Towards Clinical Implementation of Pharmacogenomics to Improve the Treatment of People with Depression in BC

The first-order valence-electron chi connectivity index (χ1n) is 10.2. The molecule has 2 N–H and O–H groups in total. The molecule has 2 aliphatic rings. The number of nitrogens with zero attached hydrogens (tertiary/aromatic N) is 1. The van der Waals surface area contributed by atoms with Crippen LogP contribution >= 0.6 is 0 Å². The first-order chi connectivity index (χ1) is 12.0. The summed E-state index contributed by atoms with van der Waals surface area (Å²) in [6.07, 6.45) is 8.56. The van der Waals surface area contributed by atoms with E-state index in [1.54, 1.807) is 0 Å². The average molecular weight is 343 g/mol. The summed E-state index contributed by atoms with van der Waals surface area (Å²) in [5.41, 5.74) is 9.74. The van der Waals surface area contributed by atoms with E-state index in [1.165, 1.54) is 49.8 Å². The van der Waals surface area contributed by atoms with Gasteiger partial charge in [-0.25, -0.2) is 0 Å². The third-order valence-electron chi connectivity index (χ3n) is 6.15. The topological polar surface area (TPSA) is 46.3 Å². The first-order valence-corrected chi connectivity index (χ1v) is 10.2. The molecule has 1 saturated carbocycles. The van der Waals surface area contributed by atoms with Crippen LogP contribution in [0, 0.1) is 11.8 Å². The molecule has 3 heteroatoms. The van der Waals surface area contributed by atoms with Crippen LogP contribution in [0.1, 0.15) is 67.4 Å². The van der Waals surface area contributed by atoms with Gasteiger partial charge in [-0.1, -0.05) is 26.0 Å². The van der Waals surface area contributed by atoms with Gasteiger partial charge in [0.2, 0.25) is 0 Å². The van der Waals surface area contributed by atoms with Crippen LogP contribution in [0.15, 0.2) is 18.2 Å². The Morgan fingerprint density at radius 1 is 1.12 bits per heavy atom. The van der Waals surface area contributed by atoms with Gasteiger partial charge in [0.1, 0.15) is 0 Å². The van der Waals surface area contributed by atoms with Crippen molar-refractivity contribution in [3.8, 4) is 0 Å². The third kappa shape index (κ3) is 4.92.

Mental health conditions are very common. In 2015, it was estimated that over 300 million people world-wide have depression and, in Canada, more than 1-in-10 people will suffer a major form of depression at some point in their lives. There are many effective treatments for mental health conditions, including talk-based therapies and drugs. Currently in British Columbia, it is common for drug therapy to be used. The choices of drugs include a range of antidepressants. For people with mental health conditions, finding a medication that both works and does not cause severe side-effects is often a matter of trial-and error. An individual’s genetic makeup is thought to be part of the story in terms of whether particular drugs work and whether there are side-effects with the drug. “Pharmacogenomics” testing (that is, seeing if the patient’s genetic makeup is suitable for the particular drug) is a new and promising approach. In this study, we want to know if such testing should routinely be used in B.C. We want to know how much improved health patients might see, as well as whether the testing is good value for money for the health system. To do this work, we have created a team that includes people with very different backgrounds and skills who are interested in working together. An exciting part of the project is that we will have at least two patients with mental health conditions as part of our team, working with us on all parts of the project. Our work will involve reviewing the research others have already done, so we can learn from existing studies. We will also talk to patients, doctors, nurses, pharmacists, counsellors, and others providing care for patients with mental health conditions in B.C. We will collect information from the records kept by the health care system. Together, all of this information will allow us to describe the typical experiences of patients and, using something called a “simulation model,” we will be able to count the health benefits to patients and the costs to the system of changing practice to include routine use of “pharmacogenomics” testing. If we find that pharmacogenomics testing is good for patients and the health system, this information might change care for depression in B.C. The main benefit would be from prescribing drugs to patients only when there is a high chance of them working and not giving side-effects.